SXSW Short Film Block Review

A perfect mixture of talent and diversity infused with intense dramas and horrifying shorts.

This past week, the SXSW Film Festival has been premiering some of the most incredibly mind-blowing and provocative shorts that I have seen all year. As a hardcore fan of the horror genre, I had the chance to watch some of these short films which ranged from narrative dramas to jump out of your seat horror, each bringing their own unique style and flavor to the table. Whether set in the '80s during the craze of Ted Bundy or at a hospital in Hongjing, there is something for everyone to sink their teeth into. Without further ado, the below showcases the talent and diversity of each of the shorts I was able to catch at the SXSW Film Festival. 

Fry Day

Synopsis: An adolescent girl comes of age against the backdrop of serial killer Ted Bundy’s execution in 1989. 

This was a beautifully crafted narrative set during the evening of the execution of serial killer Ted Bundy. We watch as 16-year-old Lauryn, set to photograph a congregation of people brought together to witness the death of Bundy, learns just how manipulative people can be. It’s an interesting dynamic to see her rise and fall against the backdrop of the impending execution. The feverish obsession by those around her, calling for the death of Bundy, is at an all-time high, as individuals walk around wearing “Fry Bundy” shirts and black and white Bundy masks. Definitely one of the best shorts I’ve seen and one that gives us a glimpse into adulthood amidst the craze of a serial killer.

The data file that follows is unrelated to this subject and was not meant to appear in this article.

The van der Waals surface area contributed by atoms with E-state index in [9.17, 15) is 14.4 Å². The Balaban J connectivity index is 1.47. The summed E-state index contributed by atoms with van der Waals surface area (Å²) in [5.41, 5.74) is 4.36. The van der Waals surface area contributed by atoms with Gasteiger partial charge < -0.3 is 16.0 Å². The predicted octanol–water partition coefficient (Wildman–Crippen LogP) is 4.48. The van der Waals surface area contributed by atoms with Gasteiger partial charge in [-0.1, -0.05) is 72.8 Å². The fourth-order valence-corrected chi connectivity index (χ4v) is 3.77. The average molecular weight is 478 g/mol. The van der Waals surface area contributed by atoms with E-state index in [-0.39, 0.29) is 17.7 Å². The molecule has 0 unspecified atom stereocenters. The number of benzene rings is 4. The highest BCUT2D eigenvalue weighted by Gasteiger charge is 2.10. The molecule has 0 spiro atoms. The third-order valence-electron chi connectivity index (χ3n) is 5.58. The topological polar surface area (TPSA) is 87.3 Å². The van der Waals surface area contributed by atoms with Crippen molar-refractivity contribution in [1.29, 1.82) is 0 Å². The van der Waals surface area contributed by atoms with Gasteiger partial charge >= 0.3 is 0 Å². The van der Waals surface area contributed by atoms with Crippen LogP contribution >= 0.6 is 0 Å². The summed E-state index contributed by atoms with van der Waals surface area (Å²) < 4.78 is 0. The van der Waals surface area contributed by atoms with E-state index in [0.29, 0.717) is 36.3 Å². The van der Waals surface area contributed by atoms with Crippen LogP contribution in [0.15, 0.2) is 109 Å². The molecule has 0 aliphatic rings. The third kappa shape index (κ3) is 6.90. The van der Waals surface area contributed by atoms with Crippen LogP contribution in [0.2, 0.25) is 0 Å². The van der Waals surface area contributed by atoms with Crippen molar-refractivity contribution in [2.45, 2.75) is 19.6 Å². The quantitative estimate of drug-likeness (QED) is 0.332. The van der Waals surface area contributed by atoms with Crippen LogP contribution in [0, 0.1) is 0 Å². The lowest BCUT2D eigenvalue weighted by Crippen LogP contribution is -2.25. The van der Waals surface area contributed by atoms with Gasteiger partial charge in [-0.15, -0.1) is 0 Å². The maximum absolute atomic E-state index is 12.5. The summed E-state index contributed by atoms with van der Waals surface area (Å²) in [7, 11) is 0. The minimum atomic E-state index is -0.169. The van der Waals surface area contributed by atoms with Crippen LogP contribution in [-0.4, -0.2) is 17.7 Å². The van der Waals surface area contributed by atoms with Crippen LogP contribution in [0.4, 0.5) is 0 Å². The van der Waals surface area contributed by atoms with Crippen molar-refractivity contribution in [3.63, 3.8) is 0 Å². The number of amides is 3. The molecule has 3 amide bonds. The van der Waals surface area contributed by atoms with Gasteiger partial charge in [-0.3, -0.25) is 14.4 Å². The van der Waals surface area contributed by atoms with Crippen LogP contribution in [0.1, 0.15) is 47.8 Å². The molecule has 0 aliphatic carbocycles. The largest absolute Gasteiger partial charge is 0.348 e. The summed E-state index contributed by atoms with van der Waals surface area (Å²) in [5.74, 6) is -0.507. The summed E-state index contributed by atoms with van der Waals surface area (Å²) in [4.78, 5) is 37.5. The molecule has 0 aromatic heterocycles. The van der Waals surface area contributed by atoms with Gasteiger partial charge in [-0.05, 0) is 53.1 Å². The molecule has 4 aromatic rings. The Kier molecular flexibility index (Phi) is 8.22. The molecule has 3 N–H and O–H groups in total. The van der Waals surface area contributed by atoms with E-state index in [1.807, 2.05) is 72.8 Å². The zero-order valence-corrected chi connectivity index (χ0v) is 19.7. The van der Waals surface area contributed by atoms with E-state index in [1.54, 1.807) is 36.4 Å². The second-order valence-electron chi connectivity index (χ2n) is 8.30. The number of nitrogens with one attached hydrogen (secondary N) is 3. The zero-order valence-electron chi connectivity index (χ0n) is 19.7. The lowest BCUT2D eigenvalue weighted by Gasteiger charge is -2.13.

DeKalb Elementary

Synopsis: Inspired by a 911 call placed during a school shooting incident in Atlanta, Georgia.

This short was intense. It’s a harrowing look into how someone who suffers from an extreme mental illness could completely snap without the proper medical treatment. I felt a range of emotions starting with fear and ending with sadness as our shooter repeatedly states he doesn’t want to hurt anyone and just wants to go to the hospital. The interaction between the shooter (Bo Mitchess) and the receptionist at the elementary school (Cassandra Rice) is heartbreaking as she tries to calm the shooter down. DeKalb Elementary is one of the most powerful short films I’ve ever seen and one that should be required viewing as a way to understand the effects of an untreated mental illness.  

Do No Harm

Synopsis: 3am. 1980s Hongjing. In an aging private hospital, a single-minded surgeon is forced to break her physician’s oath when violent gangsters storm in to stop a crucial operation. 

As a whole, we need more badass females in film. In Do No Harm, we get to meet one of these women as she kicks ass and takes ALL the names while upholding her physician’s oath. However, during the short, I couldn’t help but wonder why she was refusing to let the man on the operating table die, especially when we find out his backstory. Have no fear, all is revealed when we learn that her reasons surpass that of just the oath she has taken. This short showcases an explosion of bloody deaths and some quality stunts that make the overall viewing experience exciting and fast-paced.  This is another example of a film that I would like to see made into a full feature as there is so much more to the story than what fits into the 12 minute run-time. If given the chance to see this, make sure you do!  

Whiskey Fist